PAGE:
In general, benefits are based on a percentage of an individual's earnings over a recent 52-week period — up to a state maximum amount, according to the Labor Department. Benefits can be paid for a maximum of 26 weeks in most states. "Unemployment compensation is not designed to be an income replacement," said Richard Corbett, a CPA whose firm bears his name. "A person should not expect to have his/her entire paycheck replaced by unemployment compensation. It really is designed as more of a safety net, to help you with living expenses such as food and lodging, and not the extras, such as credit card payments, while you get back on your feet."
Of note, on November 21, 2008, President Bush signed the Unemployment Compensation Extension Act of 2008. That new law expands Emergency Unemployment Compensation (EUC) to 20 weeks nationwide, and creates a second tier of 13 weeks of EUC for individuals in states with high unemployment rates. "If your benefits have run out, or are about to run out, and you still have not found a job, you need to contact your unemployment compensation office to see if you qualify for the extended benefits," said Corbett.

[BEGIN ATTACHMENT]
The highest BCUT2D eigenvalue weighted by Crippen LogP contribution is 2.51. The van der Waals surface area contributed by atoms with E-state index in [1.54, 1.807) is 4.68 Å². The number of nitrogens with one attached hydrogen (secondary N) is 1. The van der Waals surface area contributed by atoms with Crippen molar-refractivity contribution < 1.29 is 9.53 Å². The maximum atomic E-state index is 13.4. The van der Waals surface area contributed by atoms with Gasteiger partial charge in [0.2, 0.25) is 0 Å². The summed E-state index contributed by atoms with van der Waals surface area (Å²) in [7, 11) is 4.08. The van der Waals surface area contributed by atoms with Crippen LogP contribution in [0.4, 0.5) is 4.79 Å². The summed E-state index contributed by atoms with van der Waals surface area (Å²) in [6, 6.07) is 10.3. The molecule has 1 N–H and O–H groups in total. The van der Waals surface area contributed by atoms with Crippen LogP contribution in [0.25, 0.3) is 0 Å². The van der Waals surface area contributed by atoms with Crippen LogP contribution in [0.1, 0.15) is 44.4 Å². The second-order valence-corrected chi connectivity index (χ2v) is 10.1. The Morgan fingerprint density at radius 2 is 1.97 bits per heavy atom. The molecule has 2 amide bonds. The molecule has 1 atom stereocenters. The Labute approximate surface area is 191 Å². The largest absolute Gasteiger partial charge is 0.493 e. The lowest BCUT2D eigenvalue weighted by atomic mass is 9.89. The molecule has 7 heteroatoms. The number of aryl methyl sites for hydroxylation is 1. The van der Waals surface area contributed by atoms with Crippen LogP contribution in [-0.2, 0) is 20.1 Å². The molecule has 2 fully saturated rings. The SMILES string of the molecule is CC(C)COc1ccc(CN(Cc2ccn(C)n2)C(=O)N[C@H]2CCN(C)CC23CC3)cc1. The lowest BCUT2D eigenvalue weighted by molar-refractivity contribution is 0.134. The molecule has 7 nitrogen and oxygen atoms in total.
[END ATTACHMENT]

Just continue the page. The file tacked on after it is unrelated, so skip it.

You may or may not be eligible to collect unemployment insurance, according to Melanie King, an unemployment law analyst with CCH. For instance, each state has its own rules with regard to commissioned sales representatives and real estate agents. Read "The Comparison of State Unemployment Insurance Laws" to learn the specific rules in your state. That guide provides state-by-state information on workers covered, benefit eligibility, methods of financing and other areas of interest in the Unemployment Insurance program. That guide can be found on the Labor Department Web site.